with desirable properties could not be obtained. Notably, all of
the products had low solubility in citrate and DTPA. In was
envisaged that addition of a bivalent cation could result in the
formation of cross-linked chains that would be more susceptible
to cleavage. Thus, some P-O-M2+-O-P cross-linkages could
be added which would induce some weak points in the crystal
and make the structure more soluble. Following preliminary
trials with Ca2+,Mg
2+,Na
+, and K+, we observed the best
results with Mg2+. Another set of experiments was, therefore,
conducted with MgO (GR, E Merck) as an additive. Here, Mg
content was varied from Fe/Mg )1:2.3 to 1:0.29 with sufficient
H3PO4added to convert the cations to the dihydrogen phos-
phates.
Bench-scale studies were then repeated with potentially
promising raw materials: (i) iron ore or red oxide of iron
(hematite), (ii) manganese ore (pyrolusite), (iii) roasted mag-
nesite, and (iv) commercial phosphoric acid. Hematite (0.1 g)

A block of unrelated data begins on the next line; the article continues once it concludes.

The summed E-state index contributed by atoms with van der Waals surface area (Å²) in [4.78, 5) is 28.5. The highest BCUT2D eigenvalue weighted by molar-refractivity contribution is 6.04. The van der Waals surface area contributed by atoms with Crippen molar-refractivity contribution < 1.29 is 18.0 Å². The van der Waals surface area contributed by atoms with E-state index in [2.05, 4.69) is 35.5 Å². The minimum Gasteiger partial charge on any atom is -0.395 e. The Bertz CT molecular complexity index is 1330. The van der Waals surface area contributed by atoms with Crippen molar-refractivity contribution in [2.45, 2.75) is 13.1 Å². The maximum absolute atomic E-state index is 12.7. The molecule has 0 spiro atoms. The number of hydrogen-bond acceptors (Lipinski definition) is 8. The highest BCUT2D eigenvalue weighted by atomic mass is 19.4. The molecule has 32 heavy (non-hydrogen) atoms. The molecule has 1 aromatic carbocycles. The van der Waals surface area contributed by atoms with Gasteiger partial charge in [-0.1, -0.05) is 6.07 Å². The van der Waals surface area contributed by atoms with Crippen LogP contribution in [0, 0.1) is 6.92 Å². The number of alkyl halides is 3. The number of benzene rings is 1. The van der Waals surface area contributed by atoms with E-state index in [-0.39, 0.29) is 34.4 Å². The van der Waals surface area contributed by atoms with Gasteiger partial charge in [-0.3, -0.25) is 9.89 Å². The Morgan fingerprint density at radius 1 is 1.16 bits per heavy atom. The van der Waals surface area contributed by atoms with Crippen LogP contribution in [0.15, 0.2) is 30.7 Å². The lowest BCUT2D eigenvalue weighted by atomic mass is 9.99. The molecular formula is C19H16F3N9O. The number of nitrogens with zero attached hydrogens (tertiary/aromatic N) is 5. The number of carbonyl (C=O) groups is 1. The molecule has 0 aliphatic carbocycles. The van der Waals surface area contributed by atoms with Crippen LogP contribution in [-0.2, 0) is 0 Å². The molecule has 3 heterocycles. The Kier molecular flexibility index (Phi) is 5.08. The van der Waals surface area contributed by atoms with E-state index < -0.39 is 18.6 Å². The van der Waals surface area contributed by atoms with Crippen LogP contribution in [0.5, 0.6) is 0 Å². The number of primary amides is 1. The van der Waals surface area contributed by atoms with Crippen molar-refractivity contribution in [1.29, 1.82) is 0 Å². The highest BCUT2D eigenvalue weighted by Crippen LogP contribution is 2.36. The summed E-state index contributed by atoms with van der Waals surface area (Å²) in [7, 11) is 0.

was digested10 in a mixture of 10 mL of concentrated HF and
3 mL of concentrated HClO4(GR, E Merck) on a hot plate,
and the solution was analyzed for Fe2+/3+and Al3+, with
Fe2+/3+determined as the o-phenanthroline complex as described
above and Al3+determined as the calcium aluminum alizarin
Red S complex.10 Si4+in all the ores was determined as the
blue silicomolybdate after fusing the sample with NaOH beads
and extracting into dilute HCl.10 Pyrolusite was analyzed after
dissolving the sample in 10 mL of concentrated H2SO4with
dropwise addition of 3 mL of 30% H2O2followed by heating.10
Mg2+and Ca2+contents of magnesite were determined by AAS
after dissolution of the sample in 6 M HCl. P content
of H3PO4was determined as the blue phosphomolybdate.10
Results of chemical analysis data were as follows: (a) hema-
tite: 46.28% Fe, 4.33% Al, 8.99% Si; (b) pyrolusite: 49.31%
Mn, 1.08% Al, 2.21% Fe, 1.94% Si; (c) magnesite: 41.72%
Mg, 0.71% Fe, 11.56% Si; and (d) commercial phosphoric
acid: 25.54% P.
Bench-scale studies with ores were done in borosilicate
beakers. The optimum molar ratio of Fe/Mn/Mg/P determined
by trials was 1:0.51:1.15:9.9. Here, excess H3PO4was added
to compensate for impurities (such as Al3+,Ca